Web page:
THE National Peace and Reconciliation Commission (NPRC) has urged Zimbabweans to make truthful and honest testimonies that may assist in investigations into post-independence disturbances in the Midlands and Matabeleland provinces to pave way for national healing.
NPRC has embarked on a nationwide outreach programme to share with the public mechanisms and approaches that will be used in handling national healing issues, with Gukurahundi being one of the key topics to be discussed.
President Mnangagwa has called for open discussion about Gukurahundi to pave way for national healing.
Speaking during a community hearing pioneered by the Zimbabwe Christian Alliance (ZCA) to bring dialogue between the commission and the public in Bulawayo recently, Commissioner Leslie Ncube said exaggerations may mislead investigators.
“The commission is opening doors to everyone who has information concerning the disturbances in Matabeleland. We are encouraging you to be honest and truthful because additions or subtractions will remove the aspect of accuracy and objectivity in the investigations,” he said.
Comm Ncube said those who feel that passing information through other people may distort their testimonies are free to approach the commission as individuals.
“You can come to us as an individual and give us a detailed account of what happened. We capture them as they are and present them to the authorities. The testimonies should be given without fear or favour because the President opened this platform to everyone,” he said.
Comm Ncube said the commission will also go to the affected people in rural areas to get their testimonies.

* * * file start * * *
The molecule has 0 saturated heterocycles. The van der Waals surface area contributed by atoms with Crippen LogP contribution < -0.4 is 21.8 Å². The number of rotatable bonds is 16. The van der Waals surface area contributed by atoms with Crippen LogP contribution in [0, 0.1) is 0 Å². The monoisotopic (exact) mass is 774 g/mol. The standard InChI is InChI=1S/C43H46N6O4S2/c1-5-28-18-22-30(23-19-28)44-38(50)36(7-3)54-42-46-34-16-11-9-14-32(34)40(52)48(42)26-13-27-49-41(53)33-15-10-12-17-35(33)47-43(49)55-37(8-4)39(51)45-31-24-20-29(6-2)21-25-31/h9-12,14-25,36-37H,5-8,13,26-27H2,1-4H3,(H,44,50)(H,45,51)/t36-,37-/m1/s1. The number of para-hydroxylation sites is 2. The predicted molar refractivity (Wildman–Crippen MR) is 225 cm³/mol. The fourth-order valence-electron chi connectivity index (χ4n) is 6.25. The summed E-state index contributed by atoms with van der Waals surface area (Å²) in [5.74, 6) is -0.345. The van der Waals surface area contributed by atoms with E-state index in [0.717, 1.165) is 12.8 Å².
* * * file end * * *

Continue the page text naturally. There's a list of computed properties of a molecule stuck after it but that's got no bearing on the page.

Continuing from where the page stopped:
“These are communities that were greatly affected and most of them have first hand information,” he said.
ZCA director Reverend Useni said giving testimonies is critical as it necessitates national dialogue towards national healing.
“We want to thank the President for opening up space for the people in Matabeleland to discuss Gukurahundi which was a taboo in the past years. It is good that the ordinary man has been given an opportunity to testify and give detailed accounts of whatever they witnessed. This will pave way for national healing,” he said.
Rev Sibanda said the hearing, which included political parties, civic societies and residents’ representatives, was meant to bring dialogue between NPRC and the public so that the commission gives a preview of what it expects during the 21 days of outreach.
“It is our duty as the church to bring the nation together to pave way for dialogue. Churches are by calling a peace building organisation,” he said.